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I became totally and permanently disabled after a working for 44 years. I returned to college late in life (while working full-time) to fulfill my dream of becoming an RN and at that time found it necessary to secure student loans. Three years after being declared totally and permanently disabled my student loans were discharged. In January 2013 we received a 1099-C form declaring said student loans that were discharged however that amount could be considered as income for 2012. This was a large amount of money and we live on two pensions and social security income.

I started looking on the internet for information regarding 1099-C and felt that this was something that we could not handle alone. I made phone calls locally to a very reputable tax group in a city near us and they said it would cost $500 for an appointment and that they really prefer to do corporate taxes and they referred me to a local person who had worked for them at one time, we called and explained the situation and an appointment was made and then the comment was made that "I will have to do some research on this" and flags immediately went up and we called back and cancelled that appointment. I had been researching the IRSwebsite and every place else I could think of and I was not comfortable doing our own taxes this year. We called another local tax preparer that we had used in the past and made an appointment, however prior to the appointment, while still seeking information regarding our situation,

I came across a website for Gary l. Bode, MSA, CPA, PC in Wilmington, NC. I called Mr. Bodeand explained our situation and asked if he could help. He spoke very knowledgeably regarding the situation and stated that yes; he felt he could help us. As Mr. Bode was in North Carolina and we were in New York I scanned all of our documents including back-up documents for all of our claims and forwarded all to him. Mr. Bode kept in touch with us via email; we have spoken on the telephone several times and have become very comfortable with his knowledge and professionalism. Also, as I am a true "worrier" I have continued looking into information regarding our tax situation and I came upon another web page for Mr. Bode that included testimonials which spoke of his experience with this type of tax situation as it became prevalent during the recession. This reinforced in our minds that we had made the right decision in hiring this person as our tax preparer.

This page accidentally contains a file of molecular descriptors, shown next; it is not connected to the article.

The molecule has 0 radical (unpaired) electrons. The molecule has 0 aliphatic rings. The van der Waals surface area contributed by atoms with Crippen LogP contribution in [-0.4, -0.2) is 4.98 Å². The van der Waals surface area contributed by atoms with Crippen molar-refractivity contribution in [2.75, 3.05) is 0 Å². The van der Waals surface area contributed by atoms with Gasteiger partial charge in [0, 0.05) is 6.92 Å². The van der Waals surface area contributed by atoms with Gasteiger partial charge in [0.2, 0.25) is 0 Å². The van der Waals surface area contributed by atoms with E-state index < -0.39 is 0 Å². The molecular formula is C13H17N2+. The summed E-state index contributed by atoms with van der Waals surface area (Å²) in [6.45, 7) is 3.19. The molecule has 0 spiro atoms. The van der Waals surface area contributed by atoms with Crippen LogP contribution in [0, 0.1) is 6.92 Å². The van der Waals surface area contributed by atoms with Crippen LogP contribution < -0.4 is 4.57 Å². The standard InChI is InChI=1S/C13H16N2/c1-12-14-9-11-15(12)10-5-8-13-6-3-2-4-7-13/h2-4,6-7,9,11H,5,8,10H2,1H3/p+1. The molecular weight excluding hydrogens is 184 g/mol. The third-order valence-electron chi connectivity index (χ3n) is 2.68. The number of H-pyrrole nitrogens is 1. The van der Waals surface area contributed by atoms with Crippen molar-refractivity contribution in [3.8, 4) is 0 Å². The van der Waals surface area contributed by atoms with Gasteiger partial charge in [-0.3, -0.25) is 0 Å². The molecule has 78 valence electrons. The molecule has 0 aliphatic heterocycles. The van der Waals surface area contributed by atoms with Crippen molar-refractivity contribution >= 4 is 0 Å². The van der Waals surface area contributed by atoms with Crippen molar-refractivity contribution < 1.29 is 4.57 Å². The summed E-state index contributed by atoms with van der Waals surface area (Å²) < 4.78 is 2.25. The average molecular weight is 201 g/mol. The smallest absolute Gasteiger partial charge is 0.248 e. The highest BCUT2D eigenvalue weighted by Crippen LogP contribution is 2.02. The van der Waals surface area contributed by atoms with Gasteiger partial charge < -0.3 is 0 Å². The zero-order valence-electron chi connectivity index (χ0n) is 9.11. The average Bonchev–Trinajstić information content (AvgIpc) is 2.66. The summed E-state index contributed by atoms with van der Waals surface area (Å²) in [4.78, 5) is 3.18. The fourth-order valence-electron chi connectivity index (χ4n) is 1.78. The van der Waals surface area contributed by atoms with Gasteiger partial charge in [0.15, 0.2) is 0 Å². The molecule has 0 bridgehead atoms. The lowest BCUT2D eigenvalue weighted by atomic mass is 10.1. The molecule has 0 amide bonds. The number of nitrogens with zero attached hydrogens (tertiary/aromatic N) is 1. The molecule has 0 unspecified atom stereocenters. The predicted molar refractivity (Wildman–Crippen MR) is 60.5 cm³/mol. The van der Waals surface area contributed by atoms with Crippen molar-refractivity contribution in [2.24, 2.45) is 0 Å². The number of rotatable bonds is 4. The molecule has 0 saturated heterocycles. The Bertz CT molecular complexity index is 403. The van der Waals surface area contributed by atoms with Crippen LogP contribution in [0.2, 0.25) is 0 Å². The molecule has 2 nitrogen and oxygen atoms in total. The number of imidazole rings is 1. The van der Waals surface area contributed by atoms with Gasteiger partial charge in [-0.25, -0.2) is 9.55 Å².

I share all of this as our taxes are now ready to be filed (we do owe tax for 2012 but not the astronomical figure we thought we were facing), and we are confident that they have been prepared with the utmost care by a gentleman who has an excellent working knowledge of the situation we faced and the tax laws that were applicable to said situation.


Bill and Carol

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Debt Cancellation CPA | Can the Bank still try to collect after Form 1099-C is issued? | Form 1099-A vs Form 1099-C

1099-C Form 1099-A Form 982

With Form 1099-A the lender can still pursue you for the debt. Sometimes Form 1099-C still allows the banks to pursue you for the debt. So much for Form 1099-C’s name; Cancellation of Debt. Go figure. (910) 399-2705.

Debt cancellation CPAs see confusion with Form 1099-C and Form 1099-A.  So here’s some answers for questions I’m often asked.

Can the Bank still try to collect after they issue Form 1099-C?

Well the IRS says yes, sorta kinda, maybe sometimes. A Tax Court case says no. It’s a typical IRS gray area. Form 1099-C’s name is Cancellation of Debt, so it’s logical to assume it means the debt is actually cancelled. Not so, in some cases. The IRS requires an institution to file Form 1099-C when an identifiable event occurs. Here’s the list of IRS codes for identifiable events:

  • A:   Bankruptcy.
  • B:   Other judicial debt relief.
  • C:   Statute of limitations or expiration of deficiency period.
  • D:   Foreclosure election.
  • E:   Debt relief from probate or similar proceeding.
  • F:   By agreement.
  • G:  Decision or policy to discontinue collection.
  • H:  Decision or policy to discontinue collection.
  • I:   Other actual discharge before identifiable event.